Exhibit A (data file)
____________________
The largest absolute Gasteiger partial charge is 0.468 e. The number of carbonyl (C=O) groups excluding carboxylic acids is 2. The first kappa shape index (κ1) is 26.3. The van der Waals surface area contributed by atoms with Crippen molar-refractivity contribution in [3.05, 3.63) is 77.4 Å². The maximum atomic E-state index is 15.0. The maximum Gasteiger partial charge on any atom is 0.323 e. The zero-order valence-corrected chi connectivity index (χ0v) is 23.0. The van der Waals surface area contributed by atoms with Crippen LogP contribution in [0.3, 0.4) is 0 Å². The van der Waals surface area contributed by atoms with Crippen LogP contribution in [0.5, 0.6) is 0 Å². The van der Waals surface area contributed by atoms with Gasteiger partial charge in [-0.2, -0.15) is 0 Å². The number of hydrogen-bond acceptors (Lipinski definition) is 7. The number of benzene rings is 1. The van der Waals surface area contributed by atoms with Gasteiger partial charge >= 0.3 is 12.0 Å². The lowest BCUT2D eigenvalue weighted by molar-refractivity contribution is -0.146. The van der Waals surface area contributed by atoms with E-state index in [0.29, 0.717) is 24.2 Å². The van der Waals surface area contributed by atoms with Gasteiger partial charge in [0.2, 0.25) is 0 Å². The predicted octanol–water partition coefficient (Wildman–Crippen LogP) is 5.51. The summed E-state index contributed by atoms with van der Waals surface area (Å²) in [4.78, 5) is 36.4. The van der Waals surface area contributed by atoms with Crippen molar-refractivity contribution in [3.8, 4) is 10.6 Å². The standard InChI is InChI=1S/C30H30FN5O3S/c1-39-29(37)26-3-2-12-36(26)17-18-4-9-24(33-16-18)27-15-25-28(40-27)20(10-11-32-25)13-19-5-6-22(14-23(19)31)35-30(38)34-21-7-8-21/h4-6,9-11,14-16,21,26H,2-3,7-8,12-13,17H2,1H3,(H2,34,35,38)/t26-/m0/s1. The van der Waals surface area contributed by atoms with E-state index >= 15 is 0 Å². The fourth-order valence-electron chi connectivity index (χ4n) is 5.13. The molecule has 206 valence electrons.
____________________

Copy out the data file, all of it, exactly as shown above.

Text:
The largest absolute Gasteiger partial charge is 0.468 e. The number of carbonyl (C=O) groups excluding carboxylic acids is 2. The first kappa shape index (κ1) is 26.3. The van der Waals surface area contributed by atoms with Crippen molar-refractivity contribution in [3.05, 3.63) is 77.4 Å². The maximum atomic E-state index is 15.0. The maximum Gasteiger partial charge on any atom is 0.323 e. The zero-order valence-corrected chi connectivity index (χ0v) is 23.0. The van der Waals surface area contributed by atoms with Crippen LogP contribution in [0.3, 0.4) is 0 Å². The van der Waals surface area contributed by atoms with Crippen LogP contribution in [0.5, 0.6) is 0 Å². The van der Waals surface area contributed by atoms with Gasteiger partial charge in [-0.2, -0.15) is 0 Å². The number of hydrogen-bond acceptors (Lipinski definition) is 7. The number of benzene rings is 1. The van der Waals surface area contributed by atoms with Gasteiger partial charge >= 0.3 is 12.0 Å². The lowest BCUT2D eigenvalue weighted by molar-refractivity contribution is -0.146. The van der Waals surface area contributed by atoms with E-state index in [0.29, 0.717) is 24.2 Å². The van der Waals surface area contributed by atoms with Gasteiger partial charge in [0.2, 0.25) is 0 Å². The predicted octanol–water partition coefficient (Wildman–Crippen LogP) is 5.51. The summed E-state index contributed by atoms with van der Waals surface area (Å²) in [4.78, 5) is 36.4. The van der Waals surface area contributed by atoms with Crippen molar-refractivity contribution in [3.8, 4) is 10.6 Å². The standard InChI is InChI=1S/C30H30FN5O3S/c1-39-29(37)26-3-2-12-36(26)17-18-4-9-24(33-16-18)27-15-25-28(40-27)20(10-11-32-25)13-19-5-6-22(14-23(19)31)35-30(38)34-21-7-8-21/h4-6,9-11,14-16,21,26H,2-3,7-8,12-13,17H2,1H3,(H2,34,35,38)/t26-/m0/s1. The van der Waals surface area contributed by atoms with E-state index >= 15 is 0 Å². The fourth-order valence-electron chi connectivity index (χ4n) is 5.13. The molecule has 206 valence electrons.